Thursday, August 26, 2004

Sci Fi Movies Episode 1: The Populist Choice

So, an expert panel of top scientists have decided on the top 10 sci-fi movies of all time. In the end, their 'definitive' list is little more than a parade of the populist choices.

1. Blade Runner
2. 2001
3. Star Wars/Empire Strikes Back
4. Alien
5. Solaris
6. Terminator/T2
7. The Day The Earth Stood Still
8. War of the Worlds
9. The Matrix
10. Close Encounters of the Third Kind

Ok, so the list isn't that bad. The likes of Blade Runner and 2001 are clear Sci Fi greats, but does the overly pretentious solaris (original version) really deserve a mention. Similarly, the court (of my head) is still out on The Matrix. Fantastic movie it may be, but it really didn't tell us anything new. It was more a mish-mash of common themes repackaged in an ultracool setting.

Also, why are movies packaged together, as in the case of Star Wars and Empire or T1 and T2? Are these movies incapable of standing the test alone? Viewed separately, Star Wars and Empire are distinctly different movies. The first is a fairytale about rescuing a princess, the second an illustration of the oppression of an evil empire upon it's rebellious subjects. I am of course simplifying, both of these movies have a lot more to them than that, but they are different movies. If you are going to lump them together, then where is the bubbly teddy bear finale (Return of the Jedi)? Where is T3?

Of course we can debate what makes a good sci fi till the apocalypse, and we still won't agree, but I think this may well have spurred me on to write a list of my own. Which of course leaves me with the problem of trying to write a sequel to this blog that tops my high-minded criticisms of the above list. Doh!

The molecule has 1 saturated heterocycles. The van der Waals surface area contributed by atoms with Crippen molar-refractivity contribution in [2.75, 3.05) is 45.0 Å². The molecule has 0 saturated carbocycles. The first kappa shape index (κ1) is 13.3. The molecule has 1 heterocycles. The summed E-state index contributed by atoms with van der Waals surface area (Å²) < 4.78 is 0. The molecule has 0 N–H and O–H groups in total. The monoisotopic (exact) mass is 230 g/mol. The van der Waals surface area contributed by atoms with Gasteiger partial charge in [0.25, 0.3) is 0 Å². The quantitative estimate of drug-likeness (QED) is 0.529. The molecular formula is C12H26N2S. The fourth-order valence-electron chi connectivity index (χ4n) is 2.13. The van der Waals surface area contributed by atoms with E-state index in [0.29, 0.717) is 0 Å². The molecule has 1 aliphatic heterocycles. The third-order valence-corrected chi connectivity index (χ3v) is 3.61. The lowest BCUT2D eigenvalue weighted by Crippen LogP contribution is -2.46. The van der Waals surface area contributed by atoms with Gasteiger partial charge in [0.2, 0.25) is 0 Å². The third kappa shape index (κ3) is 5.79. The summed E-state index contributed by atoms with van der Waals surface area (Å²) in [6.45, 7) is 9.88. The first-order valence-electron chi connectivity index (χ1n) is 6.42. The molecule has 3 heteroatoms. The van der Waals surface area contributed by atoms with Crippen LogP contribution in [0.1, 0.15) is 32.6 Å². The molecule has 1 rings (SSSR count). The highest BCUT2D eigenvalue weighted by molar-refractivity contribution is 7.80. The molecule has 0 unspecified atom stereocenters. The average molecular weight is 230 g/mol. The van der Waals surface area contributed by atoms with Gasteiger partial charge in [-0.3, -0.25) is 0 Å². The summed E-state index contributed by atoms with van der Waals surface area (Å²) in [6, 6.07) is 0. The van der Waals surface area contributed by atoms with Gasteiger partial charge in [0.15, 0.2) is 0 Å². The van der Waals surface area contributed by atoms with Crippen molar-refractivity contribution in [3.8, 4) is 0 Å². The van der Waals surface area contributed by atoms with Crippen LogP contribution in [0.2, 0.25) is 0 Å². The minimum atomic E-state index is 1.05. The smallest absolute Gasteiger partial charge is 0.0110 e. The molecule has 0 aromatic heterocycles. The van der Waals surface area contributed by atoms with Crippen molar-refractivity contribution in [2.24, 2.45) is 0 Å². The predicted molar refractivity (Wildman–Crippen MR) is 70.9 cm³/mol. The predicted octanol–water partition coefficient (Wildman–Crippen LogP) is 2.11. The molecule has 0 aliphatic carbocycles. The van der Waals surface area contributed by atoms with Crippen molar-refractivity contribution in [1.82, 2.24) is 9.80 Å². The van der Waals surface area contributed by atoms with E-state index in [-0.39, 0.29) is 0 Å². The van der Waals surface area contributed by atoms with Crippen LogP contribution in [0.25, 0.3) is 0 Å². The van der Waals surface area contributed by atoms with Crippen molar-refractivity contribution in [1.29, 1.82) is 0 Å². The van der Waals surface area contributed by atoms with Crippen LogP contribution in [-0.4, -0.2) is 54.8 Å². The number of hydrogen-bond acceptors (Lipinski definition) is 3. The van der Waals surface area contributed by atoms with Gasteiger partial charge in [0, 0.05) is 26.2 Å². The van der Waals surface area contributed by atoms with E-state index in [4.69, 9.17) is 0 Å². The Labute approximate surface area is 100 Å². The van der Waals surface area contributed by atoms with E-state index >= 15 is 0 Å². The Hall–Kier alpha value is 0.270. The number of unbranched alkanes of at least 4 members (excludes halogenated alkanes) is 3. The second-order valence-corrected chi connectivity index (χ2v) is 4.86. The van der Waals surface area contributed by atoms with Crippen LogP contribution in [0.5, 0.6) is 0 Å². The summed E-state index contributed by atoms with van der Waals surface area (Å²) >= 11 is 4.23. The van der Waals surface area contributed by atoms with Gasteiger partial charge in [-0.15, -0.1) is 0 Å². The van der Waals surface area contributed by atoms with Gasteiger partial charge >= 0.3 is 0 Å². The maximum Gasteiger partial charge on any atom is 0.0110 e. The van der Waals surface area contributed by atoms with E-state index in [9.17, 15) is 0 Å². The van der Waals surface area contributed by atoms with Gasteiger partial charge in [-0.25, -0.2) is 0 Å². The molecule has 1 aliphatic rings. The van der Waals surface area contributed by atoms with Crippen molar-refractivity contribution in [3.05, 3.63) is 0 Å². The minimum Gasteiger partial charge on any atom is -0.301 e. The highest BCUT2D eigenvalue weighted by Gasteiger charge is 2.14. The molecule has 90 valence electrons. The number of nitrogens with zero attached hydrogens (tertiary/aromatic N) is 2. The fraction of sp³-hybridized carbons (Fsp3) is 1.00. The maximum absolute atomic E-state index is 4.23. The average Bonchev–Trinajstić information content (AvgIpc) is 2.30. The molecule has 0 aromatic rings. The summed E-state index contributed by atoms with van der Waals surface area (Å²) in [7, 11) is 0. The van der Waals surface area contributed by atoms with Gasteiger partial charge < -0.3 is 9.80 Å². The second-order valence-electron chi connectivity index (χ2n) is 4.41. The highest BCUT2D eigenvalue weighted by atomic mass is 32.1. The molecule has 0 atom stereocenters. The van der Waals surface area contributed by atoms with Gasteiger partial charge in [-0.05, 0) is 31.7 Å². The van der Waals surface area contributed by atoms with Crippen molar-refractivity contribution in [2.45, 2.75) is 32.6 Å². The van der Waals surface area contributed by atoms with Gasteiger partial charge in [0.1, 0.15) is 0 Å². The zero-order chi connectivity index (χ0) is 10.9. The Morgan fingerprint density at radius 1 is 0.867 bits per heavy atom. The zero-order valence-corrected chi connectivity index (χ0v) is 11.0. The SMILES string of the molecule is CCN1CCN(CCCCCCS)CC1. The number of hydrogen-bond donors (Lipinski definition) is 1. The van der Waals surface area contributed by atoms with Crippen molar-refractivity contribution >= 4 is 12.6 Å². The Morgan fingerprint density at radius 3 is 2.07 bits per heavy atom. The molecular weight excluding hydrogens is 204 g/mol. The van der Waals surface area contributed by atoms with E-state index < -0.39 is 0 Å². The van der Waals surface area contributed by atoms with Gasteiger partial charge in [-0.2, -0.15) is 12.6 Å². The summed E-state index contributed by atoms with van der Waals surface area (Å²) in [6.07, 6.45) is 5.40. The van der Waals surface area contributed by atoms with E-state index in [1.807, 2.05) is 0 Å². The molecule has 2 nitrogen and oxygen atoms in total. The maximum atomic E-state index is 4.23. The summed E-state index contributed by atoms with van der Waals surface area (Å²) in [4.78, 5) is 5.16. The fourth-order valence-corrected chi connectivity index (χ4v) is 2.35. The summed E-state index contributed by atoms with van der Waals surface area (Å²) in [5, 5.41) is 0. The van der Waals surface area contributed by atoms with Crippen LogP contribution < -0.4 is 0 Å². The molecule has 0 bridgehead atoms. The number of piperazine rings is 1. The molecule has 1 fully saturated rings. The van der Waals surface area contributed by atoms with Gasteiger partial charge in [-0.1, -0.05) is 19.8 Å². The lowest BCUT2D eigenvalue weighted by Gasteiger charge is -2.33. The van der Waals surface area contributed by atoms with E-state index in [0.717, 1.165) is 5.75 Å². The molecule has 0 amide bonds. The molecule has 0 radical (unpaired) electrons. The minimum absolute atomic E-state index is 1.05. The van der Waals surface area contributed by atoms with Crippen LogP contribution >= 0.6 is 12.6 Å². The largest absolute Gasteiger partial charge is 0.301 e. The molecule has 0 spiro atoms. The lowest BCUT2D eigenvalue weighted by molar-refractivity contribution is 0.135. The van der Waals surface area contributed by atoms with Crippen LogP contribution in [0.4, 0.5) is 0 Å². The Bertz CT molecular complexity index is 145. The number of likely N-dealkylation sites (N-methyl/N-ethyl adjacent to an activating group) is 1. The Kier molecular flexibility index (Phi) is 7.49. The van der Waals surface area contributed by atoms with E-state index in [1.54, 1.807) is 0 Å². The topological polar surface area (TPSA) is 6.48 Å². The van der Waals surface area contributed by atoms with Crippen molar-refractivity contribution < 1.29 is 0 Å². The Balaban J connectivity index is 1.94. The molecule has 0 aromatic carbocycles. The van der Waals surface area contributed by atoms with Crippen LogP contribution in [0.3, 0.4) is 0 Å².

Tuesday, August 03, 2004

A change of direction.

I've never really been a supporter of a major mainstream party. Despite being most closely linked with the Liberal Democrats I've voted for all 3 major parties at least once. A fact I'm not entirely proud of. I buried my conscience in the safe knowledge that I my vote was tactical.

People say that a persons time at University are their most formative. I'd say that's a crock of shit. The last few years have seen my disillusionment with our government and the non-opposition frustrate beyond belief. I have watched as the nation I am proud of marched into war after war like an aging boxer eager to prove it can still cut it with the young guns. Each war was fought on the premise of improving human rights. Very few can claim to have achieved that aim.

I've watched as our Universities have grown to such sizes that we are left with the prospect of an entire generation of people over qualified for the jobs available.

I've watched as my own MP (RT Hon David Blunkett) has pushed through anti-terror plans which invade personal privacy and destroy the few chances we have in this country to congregate and protest.

But most depressingly, I've watched as a party with a stunning commons majority has forced through policy upon policy by threatening it's own members to "toe the party line". It was the same under Thatchers govt. With a large enough majority you can push anything through, and if your backbenchers try to rebel? Threaten them, intimidate them, demote or promote them. Do whatever you can to make sure they vote with you or at the very least... Abstain. This isn't democratic politics. It's a dictatorship.

So in a decision to no longer sit on the sidelines, I've joined those pesky Liberal Democrats, thorn in the side of New Labour and soon to be destroyer of Michael Howard.

Some might argue that joining a political party will not solve anything. That party (whichever it is) will also follow the familiar patterns of the others. Well, the way I look at it, at least as a member of a party I can work to help change things. Not only the things that are wrong with this country, but the things that are wrong with the party itself. A good friend of mine once threatened to tear up his Labour party membership card. He had become so disillusioned with Tony Blair that he felt it was the only way. In the end he was convinced not to. Why? Because at least as a member he has a voice in his party. He can help to change things.

So bring on Hartlepool (assuming Mandelson jets off to Europe) and bring on the General Election.